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Note: This is an archival post of a recent column at Autostraddle.
Last Monday, March 25, about three hundred people gathered outside of the offices of the Daily Mail in Kensington, London to hold a vigil in honor of Lucy Meadows, a British school teacher who was found dead at her home about a week earlier. The vigil was held at the Daily Mail headquarters in silent protest of how the UK tabloid (and other elements of the British press) had strewn details of a small-town teacher’s personal life across national headlines – likely playing a role in her apparent suicide. Many of those same members of the press hardly flinched as they continued disrespecting Meadows, even in reporting her death.
On December 19, 2012, the story appeared in the local Accrington Observer that Lucy Meadows, who had formerly lived as a man, would be returning to her teaching duties at St. Mary Magdalen’s School after Christmas break now living as a woman. The story incorrectly gendered Meadows as male throughout and featured a scowling picture of Wayne Cowie, a parent of one Meadow’s pupils, holding a copy of a letter to parents informing them of Meadows gender transition. Mr. Cowie was quoted speaking about his son, “He has had this teacher for three years. All of a sudden [she] is going to be coming to school after Christmas as a woman.” He added, “They are too young to be dealing with that.”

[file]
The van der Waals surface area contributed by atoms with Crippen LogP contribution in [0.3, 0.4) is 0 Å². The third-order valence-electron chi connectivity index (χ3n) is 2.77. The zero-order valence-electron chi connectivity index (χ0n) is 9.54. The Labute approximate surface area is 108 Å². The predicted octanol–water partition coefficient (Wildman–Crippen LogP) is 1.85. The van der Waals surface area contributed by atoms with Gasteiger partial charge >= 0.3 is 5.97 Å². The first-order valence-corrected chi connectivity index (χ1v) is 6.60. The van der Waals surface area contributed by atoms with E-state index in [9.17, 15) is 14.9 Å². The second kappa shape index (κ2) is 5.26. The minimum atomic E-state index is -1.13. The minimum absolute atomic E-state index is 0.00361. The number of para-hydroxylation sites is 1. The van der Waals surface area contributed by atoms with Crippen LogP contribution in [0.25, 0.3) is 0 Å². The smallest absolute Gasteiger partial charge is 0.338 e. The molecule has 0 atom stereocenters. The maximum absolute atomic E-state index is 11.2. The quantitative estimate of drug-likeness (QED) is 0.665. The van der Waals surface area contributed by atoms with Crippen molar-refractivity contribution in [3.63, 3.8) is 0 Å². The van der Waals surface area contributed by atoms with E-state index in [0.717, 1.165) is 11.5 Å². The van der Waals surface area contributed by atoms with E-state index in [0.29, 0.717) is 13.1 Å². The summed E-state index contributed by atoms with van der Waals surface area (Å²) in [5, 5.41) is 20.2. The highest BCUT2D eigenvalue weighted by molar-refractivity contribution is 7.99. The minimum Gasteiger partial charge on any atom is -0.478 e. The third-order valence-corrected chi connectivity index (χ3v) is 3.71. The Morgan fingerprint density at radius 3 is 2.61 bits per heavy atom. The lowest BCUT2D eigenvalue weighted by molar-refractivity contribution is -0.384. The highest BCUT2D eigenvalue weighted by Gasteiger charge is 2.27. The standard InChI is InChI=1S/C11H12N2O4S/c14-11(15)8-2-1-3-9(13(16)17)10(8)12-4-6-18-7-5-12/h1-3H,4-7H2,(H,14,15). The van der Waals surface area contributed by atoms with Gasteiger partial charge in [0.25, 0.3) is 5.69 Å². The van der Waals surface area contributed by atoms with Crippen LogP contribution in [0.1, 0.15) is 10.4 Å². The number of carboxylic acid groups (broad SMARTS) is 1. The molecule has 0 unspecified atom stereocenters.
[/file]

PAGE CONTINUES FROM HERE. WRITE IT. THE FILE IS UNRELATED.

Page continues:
I would argue that children are perfectly capable of dealing with the issue of gender transition; my experience is that beyond perhaps vague curiosity, they usually don’t care very much (if at all). This naturally leads us to a more immediate question: why would anyone, unless perhaps they are directly connected to the school, care about this story? I have difficulty seeing how this story is worthy of any news coverage, even at the local level.
Of course, the press has every right to ask questions when it has some kind of (even broadly-defined) relation to the public interest. Usually that would mean asking questions of public figures or focusing on issues that affect a significant number of people. Lucy Meadows is not a public figure and her gender transition had a direct impact on very few people.